Saturday, May 8, 2004

Barker & Carrier vs Rajabali & Corey in Dearborn, MI

As to this debate, the best piece of advice I can give you is to fast-forward to 15 minutes or so when the moderator finally starts talking, after all the reading and praying and chanting. At 18 minutes it, the moderator lays down a "No ridicule of Allah" rule, thus demonstrating a rather pinched and distinctly Islamic view of what constitutes open debate in a free society, not to mention a certain degree of monotheistic hypocrisy given the countless verses of Quranic abuse heaped upon the gods of the polytheists. Come to think of it, just fast-forward to around 22:30 when they finally get down to the debate itself. There, now never let it be said that I've never done you any favors.

Rajabali leads off, oddly enough, with several apologetical counterarguments against common atheist arguments, most particularly the argument from evil. His answer to the problem of evil is that life is a test for the sake of the hereafter, hence the obvious need for genocide and rape. He also argues that without an afterlife, injustice turns out to be truly unjust, even in the long run. Corey basically argues from apparent fine-tuning, paraphrasing the arguments from his book.

Barker leads off with the "graveyard of gods" and "one less god than you" argument, which I've never considered terribly impressive, at least not as formulated. It does give him a chance to make clear that the no ridicule rule applies only to Jehovah/Allah. He then points out that "gods or the gaps" thinking stops the advance of scientific discovery. He also runs a couple of incompatible properties arguments, which I think are generally underutilized in such forums. He goes on to point out that the fact that monotheists kill each other over alleged heresies makes it difficult for unbelievers to take any particular kind of monotheism seriously. He then runs a particularly devastating version of the argument from evil, calling God a bystander on 9/11 and an accomplice to mass murder.

Carrier provides, in his usual fashion, a fairly complete and compelling argument that blind mechanistic forces are the only things running the universe, and indeed the multiverse.
The rebuttals were substantively fairly predictable, with each side crying that the other side may some fundamental mistake or another. Entertainly, though, Rajabali sounds a bit like he is frothing at the mouth and about to kick off a riot. "Are you schismatic?!?" he shouts, in the tones of a witchfinder or inquisitor. I've got to say, this guy managed to live down to my expectations for Muslim dialogue, confirming several stereotypes which I'd prefer to have had disconfirmed.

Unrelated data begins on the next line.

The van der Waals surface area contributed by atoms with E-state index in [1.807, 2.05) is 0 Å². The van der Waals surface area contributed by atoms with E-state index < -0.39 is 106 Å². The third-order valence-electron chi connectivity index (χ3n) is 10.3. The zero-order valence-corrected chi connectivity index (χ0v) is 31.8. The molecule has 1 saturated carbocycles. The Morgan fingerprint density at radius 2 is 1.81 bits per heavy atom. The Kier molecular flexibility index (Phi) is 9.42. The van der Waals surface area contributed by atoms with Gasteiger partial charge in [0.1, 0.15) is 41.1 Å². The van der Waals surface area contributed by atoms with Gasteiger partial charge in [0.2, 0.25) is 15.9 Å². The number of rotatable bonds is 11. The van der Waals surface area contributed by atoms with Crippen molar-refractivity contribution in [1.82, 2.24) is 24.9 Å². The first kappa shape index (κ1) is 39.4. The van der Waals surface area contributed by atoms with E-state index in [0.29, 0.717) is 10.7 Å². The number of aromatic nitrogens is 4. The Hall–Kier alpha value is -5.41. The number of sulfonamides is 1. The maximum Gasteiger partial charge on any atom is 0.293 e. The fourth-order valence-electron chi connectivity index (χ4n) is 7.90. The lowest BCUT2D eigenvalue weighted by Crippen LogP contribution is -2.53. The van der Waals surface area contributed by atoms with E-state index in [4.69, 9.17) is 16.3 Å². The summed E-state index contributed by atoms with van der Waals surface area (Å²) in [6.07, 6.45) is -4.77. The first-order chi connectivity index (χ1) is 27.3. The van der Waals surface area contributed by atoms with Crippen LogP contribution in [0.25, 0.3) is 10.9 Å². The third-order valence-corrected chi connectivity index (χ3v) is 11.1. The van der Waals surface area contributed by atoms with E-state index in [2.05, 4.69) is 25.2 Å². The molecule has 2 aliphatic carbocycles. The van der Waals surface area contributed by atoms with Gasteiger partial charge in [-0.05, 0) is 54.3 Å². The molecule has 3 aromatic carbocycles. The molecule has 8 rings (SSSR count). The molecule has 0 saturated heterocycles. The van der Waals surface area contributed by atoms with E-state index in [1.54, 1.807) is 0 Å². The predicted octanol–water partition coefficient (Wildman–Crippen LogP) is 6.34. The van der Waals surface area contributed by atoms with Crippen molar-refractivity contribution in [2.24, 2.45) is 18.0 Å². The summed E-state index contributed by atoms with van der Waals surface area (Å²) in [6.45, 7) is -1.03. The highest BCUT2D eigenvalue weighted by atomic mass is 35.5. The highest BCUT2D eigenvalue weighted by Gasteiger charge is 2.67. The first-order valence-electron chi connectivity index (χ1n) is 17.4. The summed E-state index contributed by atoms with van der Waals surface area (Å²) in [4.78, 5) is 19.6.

Overall, the theists did a good job of presenting and defending the fine-tuning argument, while the nontheists did a fairly good job all around. For a more detailed breakdown of this debate, you might want to read Carrier's take.

Overall rating: 4
Believer rating: 3.25
Unbeleiver rating: 4.75

Monday, April 19, 2004

Carrier vs. Licona in Los Angeles, CA

Debate: the Resurrection of Jesus Christ

This debate started off as a bit of a joke, actually, with an hypothetical posed by historian John P. Meier which reads like one, “Suppose that a Catholic, a Protestant, a Jew, and an agnostic were locked up in the bowels of the Harvard Divinity School library…and not allowed to emerge until they had hammered out a consensus document on who Jesus of Nazareth was...” With this, Mike Licona proposes three major points which he believes would inevitably emerge in such a document:

  1. Death by crucifixion
  2. An empty tomb
  3. Disciples’ epiphanies

Licona makes the usual arguments in supporting each of these three points, arguments which will be quite familiar to readers of Bill Craig, Gary Habermas, and Ronald Nash. However, he also makes a few unduly extravagant claims in the course of proving up these three points, such as the claim that Jewish authorities in Jerusalem could have easily disproved early Christian kerygma by simply producing an identifiable corpse. This might work well for 21st century forensic crime scene investigators, but if one assumes that Jesus was severely beaten as depicted in, say, The Gospel According to Mel Gibson, then his body would have been fairly unrecognizable even before his death and inevitable decomposition. In any event, for this argument to work, one has to securely date the earliest preaching of the Christian kerygma to within a few weeks or months after Jesus death, at the outset. Licona does not even attempt to do this, though he implies it can be done.

Carrier paints a picture of rival mythmaking between Christian Gnostics and Sarcissists, each community seeking a way to preserve the message of Jesus which they had received, and each one creating new prophecies and myths to bolster their evolving theological frameworks.